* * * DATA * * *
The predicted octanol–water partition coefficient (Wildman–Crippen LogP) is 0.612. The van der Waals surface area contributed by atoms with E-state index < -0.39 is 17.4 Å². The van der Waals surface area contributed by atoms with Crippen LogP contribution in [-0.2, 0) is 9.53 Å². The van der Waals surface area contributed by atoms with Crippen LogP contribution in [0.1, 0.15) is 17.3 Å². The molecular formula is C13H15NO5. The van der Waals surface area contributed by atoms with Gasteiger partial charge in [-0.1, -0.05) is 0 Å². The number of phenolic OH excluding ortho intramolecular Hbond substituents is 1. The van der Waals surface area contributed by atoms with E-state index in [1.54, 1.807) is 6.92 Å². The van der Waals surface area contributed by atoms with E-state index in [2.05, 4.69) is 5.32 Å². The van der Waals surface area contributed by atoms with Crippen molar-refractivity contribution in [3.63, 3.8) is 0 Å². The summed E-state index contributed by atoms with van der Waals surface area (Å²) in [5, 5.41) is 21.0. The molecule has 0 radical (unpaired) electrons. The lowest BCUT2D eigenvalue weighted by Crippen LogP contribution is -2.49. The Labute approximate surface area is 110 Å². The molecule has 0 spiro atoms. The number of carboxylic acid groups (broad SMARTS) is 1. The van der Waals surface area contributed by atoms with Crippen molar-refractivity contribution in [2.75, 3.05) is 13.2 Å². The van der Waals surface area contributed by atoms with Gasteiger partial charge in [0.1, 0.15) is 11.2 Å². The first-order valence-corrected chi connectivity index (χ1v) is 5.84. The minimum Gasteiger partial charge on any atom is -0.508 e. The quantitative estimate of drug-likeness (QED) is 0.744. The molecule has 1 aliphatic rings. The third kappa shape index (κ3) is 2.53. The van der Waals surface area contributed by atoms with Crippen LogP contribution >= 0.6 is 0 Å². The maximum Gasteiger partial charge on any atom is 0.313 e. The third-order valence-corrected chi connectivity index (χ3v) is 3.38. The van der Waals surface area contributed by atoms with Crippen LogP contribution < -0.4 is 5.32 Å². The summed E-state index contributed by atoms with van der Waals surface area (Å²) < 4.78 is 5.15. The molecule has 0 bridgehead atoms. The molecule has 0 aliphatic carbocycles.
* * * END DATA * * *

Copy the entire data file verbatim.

The predicted octanol–water partition coefficient (Wildman–Crippen LogP) is 0.612. The van der Waals surface area contributed by atoms with E-state index < -0.39 is 17.4 Å². The van der Waals surface area contributed by atoms with Crippen LogP contribution in [-0.2, 0) is 9.53 Å². The van der Waals surface area contributed by atoms with Crippen LogP contribution in [0.1, 0.15) is 17.3 Å². The molecular formula is C13H15NO5. The van der Waals surface area contributed by atoms with Gasteiger partial charge in [-0.1, -0.05) is 0 Å². The number of phenolic OH excluding ortho intramolecular Hbond substituents is 1. The van der Waals surface area contributed by atoms with E-state index in [1.54, 1.807) is 6.92 Å². The van der Waals surface area contributed by atoms with E-state index in [2.05, 4.69) is 5.32 Å². The van der Waals surface area contributed by atoms with Crippen molar-refractivity contribution in [3.63, 3.8) is 0 Å². The summed E-state index contributed by atoms with van der Waals surface area (Å²) in [5, 5.41) is 21.0. The molecule has 0 radical (unpaired) electrons. The lowest BCUT2D eigenvalue weighted by Crippen LogP contribution is -2.49. The Labute approximate surface area is 110 Å². The molecule has 0 spiro atoms. The number of carboxylic acid groups (broad SMARTS) is 1. The van der Waals surface area contributed by atoms with Crippen molar-refractivity contribution in [2.75, 3.05) is 13.2 Å². The van der Waals surface area contributed by atoms with Gasteiger partial charge in [0.1, 0.15) is 11.2 Å². The first-order valence-corrected chi connectivity index (χ1v) is 5.84. The minimum Gasteiger partial charge on any atom is -0.508 e. The quantitative estimate of drug-likeness (QED) is 0.744. The molecule has 1 aliphatic rings. The third kappa shape index (κ3) is 2.53. The van der Waals surface area contributed by atoms with Crippen LogP contribution >= 0.6 is 0 Å². The maximum Gasteiger partial charge on any atom is 0.313 e. The third-order valence-corrected chi connectivity index (χ3v) is 3.38. The van der Waals surface area contributed by atoms with Crippen LogP contribution < -0.4 is 5.32 Å². The summed E-state index contributed by atoms with van der Waals surface area (Å²) < 4.78 is 5.15. The molecule has 0 bridgehead atoms. The molecule has 0 aliphatic carbocycles.